A number of countries have been mentioned, but I think it is important to speak about the most recent appalling example of the danger faced by journalists, which is of course the hijacking of an aeroplane and then the detention of Roman Protasevich in Belarus. In 2018, I led an Inter-Parliamentary Union delegation to Belarus. There was no question: the country was not democratic or free, and journalism was under terrific pressure. We met independent journalists operating there. Reporters Without Borders has assessed Belarus as the most dangerous country in Europe for media actors. I am pleased that the Government are supporting independent media organisations in that country, and we have already committed £2.7 million of support for independent media in Belarus. Alongside the Government, the IPU has been very active in championing media freedom and organising conferences, and I can remember listening to the relatives of journalists operating for the BBC’s Persian Service. The Persian Service is not able to operate in Iran. Its journalists broadcast from London on the BBC, but their relatives in Iran are being subjected to harassment and intimidation. We will continue to high- light that and to put pressure on the Iranian Government to respect their freedom.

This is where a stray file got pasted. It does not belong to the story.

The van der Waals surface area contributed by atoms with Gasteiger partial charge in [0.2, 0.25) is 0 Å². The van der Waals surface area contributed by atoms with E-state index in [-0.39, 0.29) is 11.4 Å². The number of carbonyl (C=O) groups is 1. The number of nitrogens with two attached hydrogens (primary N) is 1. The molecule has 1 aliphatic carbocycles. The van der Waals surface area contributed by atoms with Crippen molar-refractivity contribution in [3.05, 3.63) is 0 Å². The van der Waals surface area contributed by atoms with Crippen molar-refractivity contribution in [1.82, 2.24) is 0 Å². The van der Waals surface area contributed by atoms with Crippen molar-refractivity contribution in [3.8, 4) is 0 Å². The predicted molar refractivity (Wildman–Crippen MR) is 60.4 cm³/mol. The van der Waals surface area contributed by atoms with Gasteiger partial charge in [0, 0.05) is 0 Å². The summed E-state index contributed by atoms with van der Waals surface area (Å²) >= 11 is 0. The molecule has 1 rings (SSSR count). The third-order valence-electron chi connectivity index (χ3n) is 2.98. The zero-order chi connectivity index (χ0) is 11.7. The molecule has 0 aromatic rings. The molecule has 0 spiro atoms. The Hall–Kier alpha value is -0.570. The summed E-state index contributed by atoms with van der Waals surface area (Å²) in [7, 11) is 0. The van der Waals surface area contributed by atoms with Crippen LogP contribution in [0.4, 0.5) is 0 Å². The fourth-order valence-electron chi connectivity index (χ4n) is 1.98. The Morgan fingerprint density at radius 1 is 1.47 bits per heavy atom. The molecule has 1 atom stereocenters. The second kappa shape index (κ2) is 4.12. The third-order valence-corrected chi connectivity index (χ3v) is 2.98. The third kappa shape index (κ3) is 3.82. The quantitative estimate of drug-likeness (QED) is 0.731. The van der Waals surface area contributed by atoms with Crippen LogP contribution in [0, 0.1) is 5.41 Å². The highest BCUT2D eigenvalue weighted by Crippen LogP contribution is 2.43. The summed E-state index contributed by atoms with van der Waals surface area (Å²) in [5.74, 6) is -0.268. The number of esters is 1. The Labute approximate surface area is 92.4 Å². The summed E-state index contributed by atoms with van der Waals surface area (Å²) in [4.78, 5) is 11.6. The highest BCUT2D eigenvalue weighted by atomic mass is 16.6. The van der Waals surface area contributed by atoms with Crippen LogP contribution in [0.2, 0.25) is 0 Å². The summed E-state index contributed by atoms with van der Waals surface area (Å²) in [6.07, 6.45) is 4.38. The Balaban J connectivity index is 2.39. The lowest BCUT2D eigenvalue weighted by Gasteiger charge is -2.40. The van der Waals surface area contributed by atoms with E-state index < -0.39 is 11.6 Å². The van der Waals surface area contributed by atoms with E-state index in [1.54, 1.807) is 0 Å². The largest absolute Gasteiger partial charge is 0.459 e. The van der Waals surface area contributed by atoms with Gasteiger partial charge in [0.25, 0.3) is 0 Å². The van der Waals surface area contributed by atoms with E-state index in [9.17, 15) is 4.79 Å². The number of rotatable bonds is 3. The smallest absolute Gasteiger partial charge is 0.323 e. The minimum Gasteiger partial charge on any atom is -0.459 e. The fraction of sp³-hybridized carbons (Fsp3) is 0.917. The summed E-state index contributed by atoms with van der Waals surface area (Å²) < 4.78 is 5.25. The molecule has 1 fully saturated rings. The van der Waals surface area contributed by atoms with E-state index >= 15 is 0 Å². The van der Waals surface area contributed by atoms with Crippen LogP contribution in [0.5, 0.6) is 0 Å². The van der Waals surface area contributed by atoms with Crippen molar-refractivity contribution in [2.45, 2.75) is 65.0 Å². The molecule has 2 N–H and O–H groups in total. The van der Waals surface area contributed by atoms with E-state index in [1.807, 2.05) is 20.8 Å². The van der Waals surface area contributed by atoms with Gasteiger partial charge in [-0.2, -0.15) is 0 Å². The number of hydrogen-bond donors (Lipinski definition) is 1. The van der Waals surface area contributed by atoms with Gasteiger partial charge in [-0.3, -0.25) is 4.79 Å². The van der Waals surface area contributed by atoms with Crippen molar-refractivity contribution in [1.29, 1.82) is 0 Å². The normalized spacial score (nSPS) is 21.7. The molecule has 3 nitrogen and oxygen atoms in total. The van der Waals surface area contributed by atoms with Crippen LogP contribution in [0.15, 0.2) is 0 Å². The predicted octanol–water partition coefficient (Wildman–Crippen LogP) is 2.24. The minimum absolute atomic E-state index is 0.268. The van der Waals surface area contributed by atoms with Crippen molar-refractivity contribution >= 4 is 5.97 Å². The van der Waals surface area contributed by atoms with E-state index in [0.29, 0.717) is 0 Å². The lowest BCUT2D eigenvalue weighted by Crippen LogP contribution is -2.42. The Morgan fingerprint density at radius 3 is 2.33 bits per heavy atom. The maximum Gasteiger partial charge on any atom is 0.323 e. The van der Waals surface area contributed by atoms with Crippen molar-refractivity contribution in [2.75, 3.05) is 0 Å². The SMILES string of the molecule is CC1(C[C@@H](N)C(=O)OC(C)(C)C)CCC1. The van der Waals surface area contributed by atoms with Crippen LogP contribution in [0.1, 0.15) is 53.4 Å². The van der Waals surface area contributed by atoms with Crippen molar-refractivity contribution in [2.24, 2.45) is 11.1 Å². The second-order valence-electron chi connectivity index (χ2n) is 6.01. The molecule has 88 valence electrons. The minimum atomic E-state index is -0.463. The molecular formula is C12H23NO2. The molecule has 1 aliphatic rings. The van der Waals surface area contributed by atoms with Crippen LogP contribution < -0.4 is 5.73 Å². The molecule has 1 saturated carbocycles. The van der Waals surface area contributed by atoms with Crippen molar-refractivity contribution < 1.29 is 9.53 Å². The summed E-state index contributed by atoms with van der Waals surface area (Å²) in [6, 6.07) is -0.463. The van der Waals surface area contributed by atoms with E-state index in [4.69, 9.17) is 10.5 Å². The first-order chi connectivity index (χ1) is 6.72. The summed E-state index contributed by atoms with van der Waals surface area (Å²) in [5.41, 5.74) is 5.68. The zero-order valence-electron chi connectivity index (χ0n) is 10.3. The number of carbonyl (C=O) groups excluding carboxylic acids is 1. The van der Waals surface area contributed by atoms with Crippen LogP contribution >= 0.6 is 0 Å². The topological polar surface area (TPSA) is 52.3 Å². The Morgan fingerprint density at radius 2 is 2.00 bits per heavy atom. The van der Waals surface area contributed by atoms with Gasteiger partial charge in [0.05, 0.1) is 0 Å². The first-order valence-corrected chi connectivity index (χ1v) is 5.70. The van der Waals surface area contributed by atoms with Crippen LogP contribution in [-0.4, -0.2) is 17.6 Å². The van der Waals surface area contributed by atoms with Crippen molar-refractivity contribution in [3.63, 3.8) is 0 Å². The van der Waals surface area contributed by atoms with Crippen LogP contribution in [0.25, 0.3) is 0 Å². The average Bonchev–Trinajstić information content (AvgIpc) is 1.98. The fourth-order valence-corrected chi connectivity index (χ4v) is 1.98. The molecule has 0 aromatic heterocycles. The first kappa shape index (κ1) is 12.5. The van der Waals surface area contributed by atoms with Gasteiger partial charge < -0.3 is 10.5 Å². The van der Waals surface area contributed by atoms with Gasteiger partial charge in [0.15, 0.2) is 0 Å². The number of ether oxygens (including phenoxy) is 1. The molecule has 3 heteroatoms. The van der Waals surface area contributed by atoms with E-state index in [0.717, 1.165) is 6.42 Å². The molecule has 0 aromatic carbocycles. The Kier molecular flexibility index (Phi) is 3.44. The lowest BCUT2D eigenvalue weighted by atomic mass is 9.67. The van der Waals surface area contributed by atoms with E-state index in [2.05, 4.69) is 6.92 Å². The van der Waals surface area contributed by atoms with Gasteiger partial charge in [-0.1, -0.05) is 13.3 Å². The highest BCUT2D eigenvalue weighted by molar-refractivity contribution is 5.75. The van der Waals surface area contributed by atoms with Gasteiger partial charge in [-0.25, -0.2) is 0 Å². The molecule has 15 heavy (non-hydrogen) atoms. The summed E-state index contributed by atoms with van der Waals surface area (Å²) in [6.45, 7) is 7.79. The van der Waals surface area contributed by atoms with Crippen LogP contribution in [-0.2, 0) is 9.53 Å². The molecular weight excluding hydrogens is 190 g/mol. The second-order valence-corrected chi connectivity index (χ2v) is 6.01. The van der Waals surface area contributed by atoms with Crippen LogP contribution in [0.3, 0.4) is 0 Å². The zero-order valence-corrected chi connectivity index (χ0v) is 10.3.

As I said, the World Press Freedom Index, which several Members have referred to and which was published in April, showed that the UK had risen by two places, to No. 33. It is obviously good news that we have gone up in the rankings, but to some extent that is because other countries have gone down. It demonstrates that we undoubtedly still have a lot of work to do. The death of Lyra McKee, a journalist in Belfast, is happily a very rare example of where a journalist in this country has lost their life in the course of their work, but there is no question that journalists in the UK still suffer dreadful harassment and abuse. The hon. Member for City of Chester (Christian Matheson) mentioned Amy Fenton. I have met and talked to her about the abuse that occurred, which led her to have to seek police protection. It was for that reason that we established the National Committee for the Safety of Journalists, which brings together senior figures from law enforcement, the police, the prosecuting authorities, the campaigning organisations, the Government, and both the Society of Editors and the National Union of Journalists. The aim was to demonstrate a shared commitment to ensure that journalists are free to carry out their vital role without threats of violence.